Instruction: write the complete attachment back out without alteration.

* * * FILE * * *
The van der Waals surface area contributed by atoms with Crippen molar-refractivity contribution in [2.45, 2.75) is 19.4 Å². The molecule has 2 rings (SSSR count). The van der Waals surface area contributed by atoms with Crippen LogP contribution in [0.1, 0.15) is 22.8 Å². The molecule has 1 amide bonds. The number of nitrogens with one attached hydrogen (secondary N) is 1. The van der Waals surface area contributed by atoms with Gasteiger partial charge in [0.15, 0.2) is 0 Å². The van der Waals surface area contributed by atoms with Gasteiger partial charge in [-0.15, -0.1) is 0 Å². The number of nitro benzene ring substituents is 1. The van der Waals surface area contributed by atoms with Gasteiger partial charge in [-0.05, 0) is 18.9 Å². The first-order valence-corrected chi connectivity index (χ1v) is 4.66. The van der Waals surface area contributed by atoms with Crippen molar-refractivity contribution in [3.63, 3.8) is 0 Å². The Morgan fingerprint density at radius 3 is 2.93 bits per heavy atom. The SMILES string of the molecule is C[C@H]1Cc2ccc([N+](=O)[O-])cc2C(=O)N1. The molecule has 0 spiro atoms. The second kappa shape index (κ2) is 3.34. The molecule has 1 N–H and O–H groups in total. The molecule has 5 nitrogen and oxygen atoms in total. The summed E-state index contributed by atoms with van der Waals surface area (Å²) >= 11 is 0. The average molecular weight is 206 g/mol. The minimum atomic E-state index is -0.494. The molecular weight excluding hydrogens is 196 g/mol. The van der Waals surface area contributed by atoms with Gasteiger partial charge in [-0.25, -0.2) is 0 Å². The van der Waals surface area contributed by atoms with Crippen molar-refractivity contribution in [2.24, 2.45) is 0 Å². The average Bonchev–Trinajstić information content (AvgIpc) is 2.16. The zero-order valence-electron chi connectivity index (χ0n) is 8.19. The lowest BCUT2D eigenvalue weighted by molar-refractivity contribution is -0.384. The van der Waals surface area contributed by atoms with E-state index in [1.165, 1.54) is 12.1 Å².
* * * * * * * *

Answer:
The van der Waals surface area contributed by atoms with Crippen molar-refractivity contribution in [2.45, 2.75) is 19.4 Å². The molecule has 2 rings (SSSR count). The van der Waals surface area contributed by atoms with Crippen LogP contribution in [0.1, 0.15) is 22.8 Å². The molecule has 1 amide bonds. The number of nitrogens with one attached hydrogen (secondary N) is 1. The van der Waals surface area contributed by atoms with Gasteiger partial charge in [0.15, 0.2) is 0 Å². The van der Waals surface area contributed by atoms with Gasteiger partial charge in [-0.15, -0.1) is 0 Å². The number of nitro benzene ring substituents is 1. The van der Waals surface area contributed by atoms with Gasteiger partial charge in [-0.05, 0) is 18.9 Å². The first-order valence-corrected chi connectivity index (χ1v) is 4.66. The van der Waals surface area contributed by atoms with Crippen molar-refractivity contribution in [3.63, 3.8) is 0 Å². The Morgan fingerprint density at radius 3 is 2.93 bits per heavy atom. The SMILES string of the molecule is C[C@H]1Cc2ccc([N+](=O)[O-])cc2C(=O)N1. The molecule has 0 spiro atoms. The second kappa shape index (κ2) is 3.34. The molecule has 1 N–H and O–H groups in total. The molecule has 5 nitrogen and oxygen atoms in total. The summed E-state index contributed by atoms with van der Waals surface area (Å²) >= 11 is 0. The average molecular weight is 206 g/mol. The minimum atomic E-state index is -0.494. The molecular weight excluding hydrogens is 196 g/mol. The van der Waals surface area contributed by atoms with Gasteiger partial charge in [-0.25, -0.2) is 0 Å². The van der Waals surface area contributed by atoms with Crippen molar-refractivity contribution in [2.24, 2.45) is 0 Å². The average Bonchev–Trinajstić information content (AvgIpc) is 2.16. The zero-order valence-electron chi connectivity index (χ0n) is 8.19. The lowest BCUT2D eigenvalue weighted by molar-refractivity contribution is -0.384. The van der Waals surface area contributed by atoms with E-state index in [1.165, 1.54) is 12.1 Å².